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The reconstruction analysis carried out by our HiFIVE algorithm assumes the direct correspondence between the continuous structures identified in the observed Position-Position-Velocity (PPV) space and the real density structure of the Position-Position-Position (PPP) space. Using simulations of clouds in global gravitational collapse, Zamora-Avilés et al. (2017) have recently suggested that some of the reconstructed fibers in the PPV space do not necessarily translate into physically coherent structures in PPP (see also Moeckel & Burkert 2015, for similar conclusions from a different suite of simulations). Widely discussed in the past (e.g., see Beaumont et al. 2013, and references therein), Zamora-Avilés et al. (2017) remark how l.o.s. superpositions and projection effects can affect the observational identification of different gas structures in molecular clouds (see also Smith et al. 2016). While potentially problematic in molecular line observations, these contamination effects seem to have a limited impact in our ALMA data in Orion. Those problematic cases found by Zamora-Avilés et al. correspond to low-mass fibers identified in regions with complex superpositions. Already in their simulations, however, the connection between both PPV and PPP spaces greatly improves in more massive and denser fibers. About two orders of magnitude larger than those found by Zamora-Avilés et al. (2017), the detection of fibers in Orion at densities of ≳107–108 cm−3 (Sect. 3) suggests a good correspondence with the mass distribution in the ISF. Reassuringly, most of the ISF fibers are also clearly separated in our emission maps (see Fig. 4). With perhaps the exception of some dubious cases in our maps (see Appendix B), we therefore expect a close agreement between the fibers recovered by our HiFIVE analysis and the true gas substructure of the ISF.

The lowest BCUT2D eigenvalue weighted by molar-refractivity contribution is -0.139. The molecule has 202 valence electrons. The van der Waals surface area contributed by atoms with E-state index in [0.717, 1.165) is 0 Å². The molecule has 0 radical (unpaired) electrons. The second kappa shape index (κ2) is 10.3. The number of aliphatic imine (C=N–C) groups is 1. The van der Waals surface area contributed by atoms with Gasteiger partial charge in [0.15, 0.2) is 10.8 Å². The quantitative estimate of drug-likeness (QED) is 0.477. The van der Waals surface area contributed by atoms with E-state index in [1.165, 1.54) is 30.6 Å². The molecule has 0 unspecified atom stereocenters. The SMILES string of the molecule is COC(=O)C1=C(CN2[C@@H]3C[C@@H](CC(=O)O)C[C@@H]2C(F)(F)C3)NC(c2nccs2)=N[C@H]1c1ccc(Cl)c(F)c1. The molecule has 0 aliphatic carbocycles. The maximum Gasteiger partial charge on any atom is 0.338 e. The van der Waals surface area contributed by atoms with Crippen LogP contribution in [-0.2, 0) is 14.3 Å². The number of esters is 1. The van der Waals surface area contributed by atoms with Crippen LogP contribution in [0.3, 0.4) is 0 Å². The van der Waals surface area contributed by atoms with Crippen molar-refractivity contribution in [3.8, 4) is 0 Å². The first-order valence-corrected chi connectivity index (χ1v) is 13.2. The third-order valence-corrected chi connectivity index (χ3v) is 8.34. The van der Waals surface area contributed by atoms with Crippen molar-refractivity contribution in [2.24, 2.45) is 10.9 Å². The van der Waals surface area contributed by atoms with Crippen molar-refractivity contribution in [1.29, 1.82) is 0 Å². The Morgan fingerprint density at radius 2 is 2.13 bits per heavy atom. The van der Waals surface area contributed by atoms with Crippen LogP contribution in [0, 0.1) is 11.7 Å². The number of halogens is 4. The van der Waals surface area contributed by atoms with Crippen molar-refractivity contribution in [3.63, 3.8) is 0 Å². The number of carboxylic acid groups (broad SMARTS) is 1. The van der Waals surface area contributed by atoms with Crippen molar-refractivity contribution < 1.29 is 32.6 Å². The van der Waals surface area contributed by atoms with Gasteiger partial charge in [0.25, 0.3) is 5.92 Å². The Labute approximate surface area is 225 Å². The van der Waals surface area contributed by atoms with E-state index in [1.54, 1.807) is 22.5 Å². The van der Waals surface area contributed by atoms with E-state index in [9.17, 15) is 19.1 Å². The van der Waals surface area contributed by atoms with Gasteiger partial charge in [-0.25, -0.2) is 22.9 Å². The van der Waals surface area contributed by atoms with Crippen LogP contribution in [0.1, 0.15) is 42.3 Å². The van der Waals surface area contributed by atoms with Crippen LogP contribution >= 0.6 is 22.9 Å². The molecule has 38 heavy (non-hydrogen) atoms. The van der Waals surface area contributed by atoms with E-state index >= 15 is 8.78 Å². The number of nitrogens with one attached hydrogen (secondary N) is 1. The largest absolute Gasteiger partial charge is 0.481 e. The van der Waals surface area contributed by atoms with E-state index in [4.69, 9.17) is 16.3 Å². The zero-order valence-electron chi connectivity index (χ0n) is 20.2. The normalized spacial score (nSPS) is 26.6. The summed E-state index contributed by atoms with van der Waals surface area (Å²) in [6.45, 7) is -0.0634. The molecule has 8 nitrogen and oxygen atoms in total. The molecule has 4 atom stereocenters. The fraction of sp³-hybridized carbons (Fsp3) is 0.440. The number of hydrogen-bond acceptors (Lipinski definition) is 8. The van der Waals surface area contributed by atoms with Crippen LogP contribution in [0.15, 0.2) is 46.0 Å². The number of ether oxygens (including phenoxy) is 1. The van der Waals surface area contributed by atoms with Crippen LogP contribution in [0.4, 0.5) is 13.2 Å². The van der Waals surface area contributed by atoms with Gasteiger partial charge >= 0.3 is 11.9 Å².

Appendix B Line decomposition

The complexity of the gas velocity field observed in our Orion ALMA data requires a careful description of the line decomposition technique. In this Appendix, we describe the detailed linefitting procedure (Appendix B.1) as well as the main line properties derived from this analysis (Appendices B.2 and B.3).